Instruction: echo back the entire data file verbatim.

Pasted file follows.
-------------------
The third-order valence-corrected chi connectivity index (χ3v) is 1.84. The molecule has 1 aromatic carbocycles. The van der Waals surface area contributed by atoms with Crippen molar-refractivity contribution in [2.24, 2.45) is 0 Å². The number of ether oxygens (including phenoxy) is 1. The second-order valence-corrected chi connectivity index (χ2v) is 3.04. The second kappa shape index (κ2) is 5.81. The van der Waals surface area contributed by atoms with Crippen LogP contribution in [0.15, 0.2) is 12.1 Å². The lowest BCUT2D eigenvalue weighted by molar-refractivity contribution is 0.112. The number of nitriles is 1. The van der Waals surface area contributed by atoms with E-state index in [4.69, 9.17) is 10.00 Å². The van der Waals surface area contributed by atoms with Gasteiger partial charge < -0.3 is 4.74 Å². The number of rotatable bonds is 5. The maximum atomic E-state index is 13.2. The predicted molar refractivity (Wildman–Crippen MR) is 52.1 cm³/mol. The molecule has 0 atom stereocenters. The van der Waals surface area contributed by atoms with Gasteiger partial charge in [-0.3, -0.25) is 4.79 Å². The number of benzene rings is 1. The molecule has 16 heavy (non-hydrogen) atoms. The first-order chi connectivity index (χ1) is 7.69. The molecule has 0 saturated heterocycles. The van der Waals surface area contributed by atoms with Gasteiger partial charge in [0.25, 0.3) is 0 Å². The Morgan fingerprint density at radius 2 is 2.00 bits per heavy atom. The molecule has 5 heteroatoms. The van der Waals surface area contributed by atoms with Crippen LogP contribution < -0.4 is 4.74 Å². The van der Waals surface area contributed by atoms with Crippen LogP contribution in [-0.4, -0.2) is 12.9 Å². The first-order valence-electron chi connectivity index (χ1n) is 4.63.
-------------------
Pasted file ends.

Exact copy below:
The third-order valence-corrected chi connectivity index (χ3v) is 1.84. The molecule has 1 aromatic carbocycles. The van der Waals surface area contributed by atoms with Crippen molar-refractivity contribution in [2.24, 2.45) is 0 Å². The number of ether oxygens (including phenoxy) is 1. The second-order valence-corrected chi connectivity index (χ2v) is 3.04. The second kappa shape index (κ2) is 5.81. The van der Waals surface area contributed by atoms with Crippen LogP contribution in [0.15, 0.2) is 12.1 Å². The lowest BCUT2D eigenvalue weighted by molar-refractivity contribution is 0.112. The number of nitriles is 1. The van der Waals surface area contributed by atoms with E-state index in [4.69, 9.17) is 10.00 Å². The van der Waals surface area contributed by atoms with Gasteiger partial charge < -0.3 is 4.74 Å². The number of rotatable bonds is 5. The maximum atomic E-state index is 13.2. The predicted molar refractivity (Wildman–Crippen MR) is 52.1 cm³/mol. The molecule has 0 atom stereocenters. The van der Waals surface area contributed by atoms with Gasteiger partial charge in [-0.3, -0.25) is 4.79 Å². The number of benzene rings is 1. The molecule has 16 heavy (non-hydrogen) atoms. The first-order chi connectivity index (χ1) is 7.69. The molecule has 0 saturated heterocycles. The van der Waals surface area contributed by atoms with Gasteiger partial charge in [0.25, 0.3) is 0 Å². The Morgan fingerprint density at radius 2 is 2.00 bits per heavy atom. The molecule has 5 heteroatoms. The van der Waals surface area contributed by atoms with Crippen LogP contribution < -0.4 is 4.74 Å². The van der Waals surface area contributed by atoms with Crippen LogP contribution in [-0.4, -0.2) is 12.9 Å². The first-order valence-electron chi connectivity index (χ1n) is 4.63.